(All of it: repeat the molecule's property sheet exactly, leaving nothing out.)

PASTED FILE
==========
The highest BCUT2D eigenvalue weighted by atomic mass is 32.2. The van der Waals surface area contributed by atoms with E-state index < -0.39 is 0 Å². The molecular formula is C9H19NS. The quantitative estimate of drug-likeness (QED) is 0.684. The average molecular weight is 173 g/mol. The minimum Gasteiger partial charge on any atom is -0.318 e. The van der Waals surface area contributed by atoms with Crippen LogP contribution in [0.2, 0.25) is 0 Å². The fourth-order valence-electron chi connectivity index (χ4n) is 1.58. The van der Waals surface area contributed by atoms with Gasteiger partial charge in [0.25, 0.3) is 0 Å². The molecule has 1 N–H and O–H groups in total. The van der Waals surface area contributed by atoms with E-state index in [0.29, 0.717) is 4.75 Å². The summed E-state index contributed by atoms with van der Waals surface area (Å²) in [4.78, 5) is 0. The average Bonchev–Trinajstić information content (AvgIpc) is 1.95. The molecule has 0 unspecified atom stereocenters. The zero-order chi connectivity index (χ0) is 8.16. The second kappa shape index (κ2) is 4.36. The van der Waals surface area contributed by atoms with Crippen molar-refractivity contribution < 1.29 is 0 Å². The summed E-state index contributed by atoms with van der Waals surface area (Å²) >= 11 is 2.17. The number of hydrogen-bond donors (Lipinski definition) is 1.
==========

The highest BCUT2D eigenvalue weighted by atomic mass is 32.2. The van der Waals surface area contributed by atoms with E-state index < -0.39 is 0 Å². The molecular formula is C9H19NS. The quantitative estimate of drug-likeness (QED) is 0.684. The average molecular weight is 173 g/mol. The minimum Gasteiger partial charge on any atom is -0.318 e. The van der Waals surface area contributed by atoms with Crippen LogP contribution in [0.2, 0.25) is 0 Å². The fourth-order valence-electron chi connectivity index (χ4n) is 1.58. The van der Waals surface area contributed by atoms with Gasteiger partial charge in [0.25, 0.3) is 0 Å². The molecule has 1 N–H and O–H groups in total. The van der Waals surface area contributed by atoms with E-state index in [0.29, 0.717) is 4.75 Å². The summed E-state index contributed by atoms with van der Waals surface area (Å²) in [4.78, 5) is 0. The average Bonchev–Trinajstić information content (AvgIpc) is 1.95. The molecule has 0 unspecified atom stereocenters. The zero-order chi connectivity index (χ0) is 8.16. The second kappa shape index (κ2) is 4.36. The van der Waals surface area contributed by atoms with Crippen molar-refractivity contribution < 1.29 is 0 Å². The summed E-state index contributed by atoms with van der Waals surface area (Å²) >= 11 is 2.17. The number of hydrogen-bond donors (Lipinski definition) is 1.